The alignment files generated after the above mentioned stringent criteria were used for variant discovery with GATK program. A position was reported as a variant for a genotype if the phred quality score > 30 supported by a minimum read depth of 5. Variants with less than 5 bp flanking distance were filtered out. Distribution of DNA polymorphisms was assessed by calculating their frequency in a window size of 100 Kb along each pseudomolecule. For identification of effects of synonymous and non-synonymous SNPs and Indels, SnpEff program  was used. In-house Perl scripts were used to analyze the distribution of the variations (SNPs and Indels) across the genome. Line specific variations were reported only if the variation was present in only one genotype and the reference allele was present in rest of the genotypes. The line specific variations were further studied for their effects on the coding sequences and these variations were assigned GO IDs with the information retrieved from UniProtKB for the genes showing hits to UniProt IDs. Circos diagrams were used to plot line specific variations .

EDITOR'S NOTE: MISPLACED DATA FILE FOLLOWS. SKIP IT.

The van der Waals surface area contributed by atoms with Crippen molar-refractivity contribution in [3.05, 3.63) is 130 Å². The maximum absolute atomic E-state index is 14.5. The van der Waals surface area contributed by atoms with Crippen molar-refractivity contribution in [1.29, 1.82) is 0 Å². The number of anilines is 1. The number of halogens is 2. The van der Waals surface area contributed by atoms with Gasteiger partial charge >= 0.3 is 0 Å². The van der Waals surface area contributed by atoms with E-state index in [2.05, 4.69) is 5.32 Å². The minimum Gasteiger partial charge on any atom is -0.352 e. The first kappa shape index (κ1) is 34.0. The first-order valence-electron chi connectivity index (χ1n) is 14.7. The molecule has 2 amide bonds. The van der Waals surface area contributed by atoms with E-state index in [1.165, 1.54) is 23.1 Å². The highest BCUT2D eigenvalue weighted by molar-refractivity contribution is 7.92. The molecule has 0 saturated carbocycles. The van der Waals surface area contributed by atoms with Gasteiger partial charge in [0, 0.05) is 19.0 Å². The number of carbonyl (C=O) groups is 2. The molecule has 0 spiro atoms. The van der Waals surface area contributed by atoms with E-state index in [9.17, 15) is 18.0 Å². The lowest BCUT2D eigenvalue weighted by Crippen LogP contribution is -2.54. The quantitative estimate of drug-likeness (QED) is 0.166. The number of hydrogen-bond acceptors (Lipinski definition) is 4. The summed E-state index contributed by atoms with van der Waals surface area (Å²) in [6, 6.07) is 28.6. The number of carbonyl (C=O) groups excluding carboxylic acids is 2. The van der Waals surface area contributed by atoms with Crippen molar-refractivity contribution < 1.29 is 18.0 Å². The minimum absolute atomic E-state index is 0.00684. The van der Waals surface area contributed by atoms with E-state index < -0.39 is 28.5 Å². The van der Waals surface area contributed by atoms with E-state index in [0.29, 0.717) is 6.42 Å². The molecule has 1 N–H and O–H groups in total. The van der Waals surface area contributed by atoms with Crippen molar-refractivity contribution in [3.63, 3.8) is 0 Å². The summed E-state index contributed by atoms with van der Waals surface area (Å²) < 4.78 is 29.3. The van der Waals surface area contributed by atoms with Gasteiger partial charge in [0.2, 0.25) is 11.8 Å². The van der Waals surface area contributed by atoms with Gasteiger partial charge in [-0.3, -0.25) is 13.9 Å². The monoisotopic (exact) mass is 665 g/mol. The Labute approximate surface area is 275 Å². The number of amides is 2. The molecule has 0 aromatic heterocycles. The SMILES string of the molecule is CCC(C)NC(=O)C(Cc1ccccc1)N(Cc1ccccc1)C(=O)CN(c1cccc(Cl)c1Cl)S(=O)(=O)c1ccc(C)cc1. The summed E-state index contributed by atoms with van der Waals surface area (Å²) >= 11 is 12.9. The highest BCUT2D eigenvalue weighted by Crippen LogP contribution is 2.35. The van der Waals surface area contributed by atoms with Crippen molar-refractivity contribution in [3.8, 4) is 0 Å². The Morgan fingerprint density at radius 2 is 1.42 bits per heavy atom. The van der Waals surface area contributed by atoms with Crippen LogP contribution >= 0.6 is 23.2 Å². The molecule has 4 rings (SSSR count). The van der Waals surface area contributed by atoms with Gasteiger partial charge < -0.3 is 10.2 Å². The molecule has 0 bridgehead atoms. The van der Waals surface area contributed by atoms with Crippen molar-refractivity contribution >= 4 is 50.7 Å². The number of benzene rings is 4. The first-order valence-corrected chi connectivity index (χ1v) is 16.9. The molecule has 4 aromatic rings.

CNVnator was used to find the CNVs with an e-value cutoff of 1e-05 and results were annotated with genes ≥ 1,000 bp in length . False positives were eliminated by excluding the CNVs discovered by mapping the reads to CDC Frontier. PAVs were determined based on the sequencing depth (<10 % was considered as absence variation and >50 % was considered as presence variation). For determining miscellaneous variations like ITX, CTX and INV, paired-end reads from each sample were aligned to the reference genome (CDC Frontier) using Bowtie 2 with discordant flags and in end-to-end mapping mode. Picard (v1.102) (http://broadinstitute.github.io/picard/) was used to set the read group information on the alignment files and sorted by coordinate position using SAMtools (v0.1.19+) . Breakdancer (v1.1.2)  was used to detect miscellaneous variations. The miscellaneous variations showing the presence of reads from control were omitted as they are considered as false positives. The miscellaneous variations were filtered by score equal to 99 thereby selecting a highly confident set of miscellaneous variations. Statistics of the miscellaneous variations were summarized by type in R (v3.1). Breakdancer provides only the breakpoint coordinates, within which the detected miscellaneous variations reside. So, in order to find the exact nucleotide coordinates of the miscellaneous variations, the reads supporting each of the miscellaneous variations were looked-up in the alignment files. This was performed using an inhouse tool in C++.